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I am trying to catch the username and password which are entered on the user login form. This is my code:

function impak_integration_user_login(&$edit, $account) {
  drupal_set_message("Welcome User!" . print_r($edit). print_r($account));
  global $user;
  drupal_set_message(print_r($user));
  }

The hook does work, as It does print out the Welcome message after login. However, I can't figure out how to get any of the user information, specifically the entered username and password.

2

The information send in the login form is in the $edit array. You can get this information as follows:

function YOURMODULE_user_login(&$edit, $account) {
  $username = $edit['input']['name'];
  $password = $edit['input']['pass'];
  drupal_set_message("Welcome $username your password is $password");
}
  • Thanks, that worked! But I dont understand why - my printout from the above message was Welcome User!11 1 - every print_r returned a '1'. Why? – user1015214 Oct 1 '13 at 20:56
  • I'm not sure why print_r would return '1', but I strongly recommend you to use dpm() function which ships with Devel module. You can use it like: dpm($edit) instead of drupal_set_message(print_r($edit)) – Елин Й. Oct 1 '13 at 21:04
  • 1
    @ЕлинЙ. - The print_r function has a second parameter which must be used if you wish to return the output. The proper syntax for the OP would be print_r($account,TRUE) to see the content of the $account object. – Triskelion Oct 1 '13 at 21:46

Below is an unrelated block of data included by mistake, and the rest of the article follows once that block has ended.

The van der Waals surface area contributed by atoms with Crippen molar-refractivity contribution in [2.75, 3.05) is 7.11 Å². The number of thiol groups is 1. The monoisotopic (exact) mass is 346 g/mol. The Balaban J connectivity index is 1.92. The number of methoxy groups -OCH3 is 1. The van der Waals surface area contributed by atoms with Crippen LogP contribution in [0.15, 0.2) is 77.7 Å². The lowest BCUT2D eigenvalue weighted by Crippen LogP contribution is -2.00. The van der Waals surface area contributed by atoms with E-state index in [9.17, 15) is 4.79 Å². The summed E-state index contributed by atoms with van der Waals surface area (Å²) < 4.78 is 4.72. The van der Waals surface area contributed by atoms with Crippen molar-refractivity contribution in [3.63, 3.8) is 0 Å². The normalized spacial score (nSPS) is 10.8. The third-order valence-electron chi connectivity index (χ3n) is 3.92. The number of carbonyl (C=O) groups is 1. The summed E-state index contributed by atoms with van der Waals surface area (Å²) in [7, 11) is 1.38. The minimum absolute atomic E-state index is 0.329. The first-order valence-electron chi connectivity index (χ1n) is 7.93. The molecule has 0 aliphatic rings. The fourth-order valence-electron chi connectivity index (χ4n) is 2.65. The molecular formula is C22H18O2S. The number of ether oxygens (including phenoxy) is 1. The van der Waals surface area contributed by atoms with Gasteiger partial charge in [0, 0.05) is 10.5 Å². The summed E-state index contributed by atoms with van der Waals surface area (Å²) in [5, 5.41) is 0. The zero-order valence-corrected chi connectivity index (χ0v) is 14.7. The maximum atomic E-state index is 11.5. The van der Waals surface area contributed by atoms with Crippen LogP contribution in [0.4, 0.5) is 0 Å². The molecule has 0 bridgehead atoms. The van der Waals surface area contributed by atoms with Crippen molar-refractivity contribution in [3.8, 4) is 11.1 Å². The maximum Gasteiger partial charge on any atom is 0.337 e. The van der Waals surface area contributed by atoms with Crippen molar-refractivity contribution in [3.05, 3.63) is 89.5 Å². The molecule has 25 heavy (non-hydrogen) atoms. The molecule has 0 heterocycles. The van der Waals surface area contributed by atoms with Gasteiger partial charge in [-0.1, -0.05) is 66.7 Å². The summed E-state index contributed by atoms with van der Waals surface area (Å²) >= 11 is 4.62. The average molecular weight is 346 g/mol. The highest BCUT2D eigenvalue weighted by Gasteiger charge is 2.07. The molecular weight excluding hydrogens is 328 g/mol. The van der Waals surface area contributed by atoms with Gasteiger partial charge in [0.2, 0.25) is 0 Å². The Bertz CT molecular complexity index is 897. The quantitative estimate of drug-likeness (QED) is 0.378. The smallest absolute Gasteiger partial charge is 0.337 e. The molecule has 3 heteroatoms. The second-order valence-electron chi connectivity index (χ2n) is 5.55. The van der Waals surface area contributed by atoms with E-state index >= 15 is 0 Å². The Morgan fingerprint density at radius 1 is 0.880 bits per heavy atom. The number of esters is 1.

• 1
    Very interesting, I didn't know that, thanks! I see the reason why I normally don't need that parameter, I just do a a print. But now, I am doing the print_r inside of the drupal_set_message, so I needed to have print_r actually return the output to drupal_set_message, not actually print it. – user1015214 Oct 2 '13 at 13:12
1

Think twice why you need to do something before login! As one of the possible answer
- In order to catch the user login, you can implement hook_form_alter() as below

/**
* Implements hook_form_alter().
*/
function MYMODULE_form_alter(&$form, $form_state, $form_id) {
  switch ($form_id) {
    case 'user_login_block':
    case 'user_login' :
      array_unshift($form['#submit'], 'custom_login_submit');
      break;
  }
}

/**
* Custom submit handler
*/
function custom_login_submit($form, &$form_state) {
  //code here
  dpm($form_state);
}

clearly you will get both things in $formstate

The reason you might not be getting pass in hook_user_login() is because it is called after login.

  • Can you explain your code a little better? I originally was going to do hook_form_alter, following this post drupal.stackexchange.com/questions/41782/…. However, I couldn't get it to work. What exactly is your array_unshift doing and why does it work? – user1015214 Oct 1 '13 at 21:01
  • it makes your submit handler to act before the drupal default, keeping all other handlers intact – arpitr Oct 1 '13 at 21:09
  • Can you give the submit handler any name you want? Does it have to end with 'submit'? – user1015214 Oct 2 '13 at 13:09
  • you can give it any name but better to give which make sense – arpitr Oct 2 '13 at 13:11

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